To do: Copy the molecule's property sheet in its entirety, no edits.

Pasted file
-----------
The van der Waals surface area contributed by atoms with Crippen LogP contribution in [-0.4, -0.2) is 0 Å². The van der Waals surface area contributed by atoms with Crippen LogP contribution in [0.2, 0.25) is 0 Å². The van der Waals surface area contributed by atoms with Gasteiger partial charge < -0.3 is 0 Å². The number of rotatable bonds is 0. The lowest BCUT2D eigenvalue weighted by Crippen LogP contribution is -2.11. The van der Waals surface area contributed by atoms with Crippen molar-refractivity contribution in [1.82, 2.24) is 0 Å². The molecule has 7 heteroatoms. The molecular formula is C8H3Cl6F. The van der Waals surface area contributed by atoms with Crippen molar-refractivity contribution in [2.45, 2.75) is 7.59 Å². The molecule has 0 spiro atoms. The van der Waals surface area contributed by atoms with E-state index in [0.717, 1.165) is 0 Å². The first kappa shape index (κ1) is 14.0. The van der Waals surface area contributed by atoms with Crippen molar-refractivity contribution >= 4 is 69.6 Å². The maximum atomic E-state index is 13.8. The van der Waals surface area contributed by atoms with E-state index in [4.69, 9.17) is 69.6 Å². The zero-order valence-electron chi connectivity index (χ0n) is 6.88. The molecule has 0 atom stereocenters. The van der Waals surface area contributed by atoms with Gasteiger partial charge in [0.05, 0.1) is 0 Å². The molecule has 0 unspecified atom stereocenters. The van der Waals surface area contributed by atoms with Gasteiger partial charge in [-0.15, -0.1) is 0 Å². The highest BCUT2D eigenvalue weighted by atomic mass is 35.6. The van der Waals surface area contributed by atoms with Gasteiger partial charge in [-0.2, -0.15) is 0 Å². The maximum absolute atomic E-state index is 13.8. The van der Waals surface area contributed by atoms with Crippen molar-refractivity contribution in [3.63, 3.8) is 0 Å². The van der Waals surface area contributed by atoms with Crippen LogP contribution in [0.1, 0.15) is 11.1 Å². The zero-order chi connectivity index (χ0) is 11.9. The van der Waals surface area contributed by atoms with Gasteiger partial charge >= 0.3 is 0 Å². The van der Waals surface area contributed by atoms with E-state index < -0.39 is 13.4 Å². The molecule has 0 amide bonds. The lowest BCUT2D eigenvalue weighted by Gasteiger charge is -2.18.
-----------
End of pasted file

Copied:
The van der Waals surface area contributed by atoms with Crippen LogP contribution in [-0.4, -0.2) is 0 Å². The van der Waals surface area contributed by atoms with Crippen LogP contribution in [0.2, 0.25) is 0 Å². The van der Waals surface area contributed by atoms with Gasteiger partial charge < -0.3 is 0 Å². The number of rotatable bonds is 0. The lowest BCUT2D eigenvalue weighted by Crippen LogP contribution is -2.11. The van der Waals surface area contributed by atoms with Crippen molar-refractivity contribution in [1.82, 2.24) is 0 Å². The molecule has 7 heteroatoms. The molecular formula is C8H3Cl6F. The van der Waals surface area contributed by atoms with Crippen molar-refractivity contribution in [2.45, 2.75) is 7.59 Å². The molecule has 0 spiro atoms. The van der Waals surface area contributed by atoms with E-state index in [0.717, 1.165) is 0 Å². The first kappa shape index (κ1) is 14.0. The van der Waals surface area contributed by atoms with Crippen molar-refractivity contribution >= 4 is 69.6 Å². The maximum atomic E-state index is 13.8. The van der Waals surface area contributed by atoms with E-state index in [4.69, 9.17) is 69.6 Å². The zero-order valence-electron chi connectivity index (χ0n) is 6.88. The molecule has 0 atom stereocenters. The van der Waals surface area contributed by atoms with Gasteiger partial charge in [0.05, 0.1) is 0 Å². The molecule has 0 unspecified atom stereocenters. The van der Waals surface area contributed by atoms with Gasteiger partial charge in [-0.15, -0.1) is 0 Å². The highest BCUT2D eigenvalue weighted by atomic mass is 35.6. The van der Waals surface area contributed by atoms with Gasteiger partial charge in [-0.2, -0.15) is 0 Å². The maximum absolute atomic E-state index is 13.8. The van der Waals surface area contributed by atoms with Crippen molar-refractivity contribution in [3.63, 3.8) is 0 Å². The van der Waals surface area contributed by atoms with Crippen LogP contribution in [0.1, 0.15) is 11.1 Å². The zero-order chi connectivity index (χ0) is 11.9. The van der Waals surface area contributed by atoms with Gasteiger partial charge >= 0.3 is 0 Å². The van der Waals surface area contributed by atoms with E-state index < -0.39 is 13.4 Å². The molecule has 0 amide bonds. The lowest BCUT2D eigenvalue weighted by Gasteiger charge is -2.18.